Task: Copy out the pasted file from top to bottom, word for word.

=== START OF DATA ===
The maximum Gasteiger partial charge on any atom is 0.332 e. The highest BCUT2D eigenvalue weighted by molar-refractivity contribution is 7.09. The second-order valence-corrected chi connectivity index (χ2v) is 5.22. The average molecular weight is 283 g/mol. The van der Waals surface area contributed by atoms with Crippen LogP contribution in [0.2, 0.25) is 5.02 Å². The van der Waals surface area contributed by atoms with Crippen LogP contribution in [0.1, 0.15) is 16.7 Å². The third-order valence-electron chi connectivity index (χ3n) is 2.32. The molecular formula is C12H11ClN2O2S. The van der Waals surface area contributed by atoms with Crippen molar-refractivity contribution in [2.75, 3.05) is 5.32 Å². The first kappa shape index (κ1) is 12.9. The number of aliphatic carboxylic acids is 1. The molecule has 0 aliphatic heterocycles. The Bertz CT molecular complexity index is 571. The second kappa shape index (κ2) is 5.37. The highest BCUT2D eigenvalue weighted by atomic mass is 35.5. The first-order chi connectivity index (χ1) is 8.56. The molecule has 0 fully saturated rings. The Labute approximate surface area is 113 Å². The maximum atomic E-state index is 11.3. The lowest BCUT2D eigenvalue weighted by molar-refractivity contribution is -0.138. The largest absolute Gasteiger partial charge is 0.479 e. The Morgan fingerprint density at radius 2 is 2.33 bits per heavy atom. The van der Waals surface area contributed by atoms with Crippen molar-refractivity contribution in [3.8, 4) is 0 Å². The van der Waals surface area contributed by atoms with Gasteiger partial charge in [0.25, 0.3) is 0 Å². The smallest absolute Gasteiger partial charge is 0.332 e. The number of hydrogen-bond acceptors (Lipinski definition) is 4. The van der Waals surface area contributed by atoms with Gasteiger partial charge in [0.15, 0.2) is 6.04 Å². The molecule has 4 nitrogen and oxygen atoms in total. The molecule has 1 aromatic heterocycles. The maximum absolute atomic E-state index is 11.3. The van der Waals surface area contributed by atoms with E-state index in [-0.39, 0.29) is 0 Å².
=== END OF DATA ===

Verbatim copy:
The maximum Gasteiger partial charge on any atom is 0.332 e. The highest BCUT2D eigenvalue weighted by molar-refractivity contribution is 7.09. The second-order valence-corrected chi connectivity index (χ2v) is 5.22. The average molecular weight is 283 g/mol. The van der Waals surface area contributed by atoms with Crippen LogP contribution in [0.2, 0.25) is 5.02 Å². The van der Waals surface area contributed by atoms with Crippen LogP contribution in [0.1, 0.15) is 16.7 Å². The third-order valence-electron chi connectivity index (χ3n) is 2.32. The molecular formula is C12H11ClN2O2S. The van der Waals surface area contributed by atoms with Crippen molar-refractivity contribution in [2.75, 3.05) is 5.32 Å². The first kappa shape index (κ1) is 12.9. The number of aliphatic carboxylic acids is 1. The molecule has 0 aliphatic heterocycles. The Bertz CT molecular complexity index is 571. The second kappa shape index (κ2) is 5.37. The highest BCUT2D eigenvalue weighted by atomic mass is 35.5. The first-order chi connectivity index (χ1) is 8.56. The molecule has 0 fully saturated rings. The Labute approximate surface area is 113 Å². The maximum atomic E-state index is 11.3. The lowest BCUT2D eigenvalue weighted by molar-refractivity contribution is -0.138. The largest absolute Gasteiger partial charge is 0.479 e. The Morgan fingerprint density at radius 2 is 2.33 bits per heavy atom. The van der Waals surface area contributed by atoms with Crippen molar-refractivity contribution in [3.8, 4) is 0 Å². The van der Waals surface area contributed by atoms with Gasteiger partial charge in [0.25, 0.3) is 0 Å². The smallest absolute Gasteiger partial charge is 0.332 e. The number of hydrogen-bond acceptors (Lipinski definition) is 4. The van der Waals surface area contributed by atoms with Gasteiger partial charge in [0.15, 0.2) is 6.04 Å². The molecule has 4 nitrogen and oxygen atoms in total. The molecule has 1 aromatic heterocycles. The maximum absolute atomic E-state index is 11.3. The van der Waals surface area contributed by atoms with E-state index in [-0.39, 0.29) is 0 Å².